EvidenceProf Blog

Editor: Colin Miller
Univ. of South Carolina School of Law

Friday, September 14, 2018

Project DNA: Ohio


Ohio is the only state with a postconviction DNA statute that explicitly precludes all pleading defendants from seeking testing. Its statute, Ohio Rev. Code Ann. § 2953.72(C)(2), provides that a defendant is not eligible for postconviction DNA testing “regarding any offense to which the offender pleaded guilty or no contest.” 

In State v. Harris, No. 103924, 2016 WL 3570577 (Ohio App., June 30, 2016). Dwayne Harris was charged with a kidnapping and rape in Cleveland, Ohio; he eventually accepted a plea deal pursuant to which he pleaded guilty to rape in exchange for the kidnapping charge being nolled. The plea was essentially an Alford plea, in which a defendant legally pleads guilty but claims he is factually innocent:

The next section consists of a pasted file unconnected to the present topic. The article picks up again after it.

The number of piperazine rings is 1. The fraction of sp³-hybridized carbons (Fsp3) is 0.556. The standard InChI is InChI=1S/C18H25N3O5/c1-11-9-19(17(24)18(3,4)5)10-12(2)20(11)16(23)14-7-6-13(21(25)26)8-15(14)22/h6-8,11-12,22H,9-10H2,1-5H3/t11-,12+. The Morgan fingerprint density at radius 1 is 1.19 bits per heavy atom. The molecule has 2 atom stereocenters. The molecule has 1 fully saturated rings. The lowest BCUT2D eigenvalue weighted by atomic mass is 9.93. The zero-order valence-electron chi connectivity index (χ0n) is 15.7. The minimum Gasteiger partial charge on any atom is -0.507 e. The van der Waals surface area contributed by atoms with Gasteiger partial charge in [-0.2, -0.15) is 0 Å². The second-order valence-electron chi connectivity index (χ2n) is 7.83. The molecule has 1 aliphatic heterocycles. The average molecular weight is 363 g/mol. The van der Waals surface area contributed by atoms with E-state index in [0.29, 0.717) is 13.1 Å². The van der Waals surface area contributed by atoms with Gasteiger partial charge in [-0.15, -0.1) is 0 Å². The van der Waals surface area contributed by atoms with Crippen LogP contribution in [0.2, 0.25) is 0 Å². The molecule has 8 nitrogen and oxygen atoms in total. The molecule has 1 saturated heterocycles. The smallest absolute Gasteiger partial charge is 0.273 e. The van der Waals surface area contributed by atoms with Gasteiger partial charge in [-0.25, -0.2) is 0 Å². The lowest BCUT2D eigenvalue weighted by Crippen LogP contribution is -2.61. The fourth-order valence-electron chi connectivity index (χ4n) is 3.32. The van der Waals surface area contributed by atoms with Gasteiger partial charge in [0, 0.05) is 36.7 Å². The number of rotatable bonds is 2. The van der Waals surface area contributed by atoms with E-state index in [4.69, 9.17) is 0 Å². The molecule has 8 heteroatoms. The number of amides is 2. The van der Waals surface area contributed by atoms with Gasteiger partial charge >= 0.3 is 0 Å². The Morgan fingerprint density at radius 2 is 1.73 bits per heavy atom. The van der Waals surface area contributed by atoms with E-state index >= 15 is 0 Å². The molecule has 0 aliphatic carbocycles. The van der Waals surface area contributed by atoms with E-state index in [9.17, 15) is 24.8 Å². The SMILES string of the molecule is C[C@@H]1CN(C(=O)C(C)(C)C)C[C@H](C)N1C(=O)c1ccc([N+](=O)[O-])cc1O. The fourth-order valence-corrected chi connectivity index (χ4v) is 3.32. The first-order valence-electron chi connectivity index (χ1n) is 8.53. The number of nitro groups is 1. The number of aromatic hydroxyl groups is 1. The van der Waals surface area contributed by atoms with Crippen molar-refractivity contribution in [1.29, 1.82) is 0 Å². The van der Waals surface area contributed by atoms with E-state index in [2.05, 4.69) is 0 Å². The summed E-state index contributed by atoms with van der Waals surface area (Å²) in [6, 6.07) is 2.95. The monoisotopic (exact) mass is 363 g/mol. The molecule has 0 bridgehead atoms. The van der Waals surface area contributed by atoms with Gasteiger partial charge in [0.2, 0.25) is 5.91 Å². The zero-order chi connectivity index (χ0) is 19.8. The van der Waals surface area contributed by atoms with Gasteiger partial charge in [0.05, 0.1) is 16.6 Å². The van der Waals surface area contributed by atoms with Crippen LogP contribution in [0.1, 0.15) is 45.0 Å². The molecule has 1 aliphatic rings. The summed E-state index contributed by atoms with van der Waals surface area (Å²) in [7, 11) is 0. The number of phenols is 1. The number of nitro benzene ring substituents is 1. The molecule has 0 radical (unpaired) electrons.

The Court: Did you do that?

Harris: I don’t admit it, but I’m guilty.

The Court: Did you have sexual conduct with [the victim]?

Harris: No, I did not.

When Harris subsequently filed an application for postconviction DNA testing, the trial court denied the motion. On appeal, the Court of Appeals of Ohio quickly affirmed this ruling, citing Ohio’s postconviction statute and concluding that “because Harris’s application for DNA testing involved a rape offense to which he pled guilty, he was not an eligible offender as defined by the statute.”




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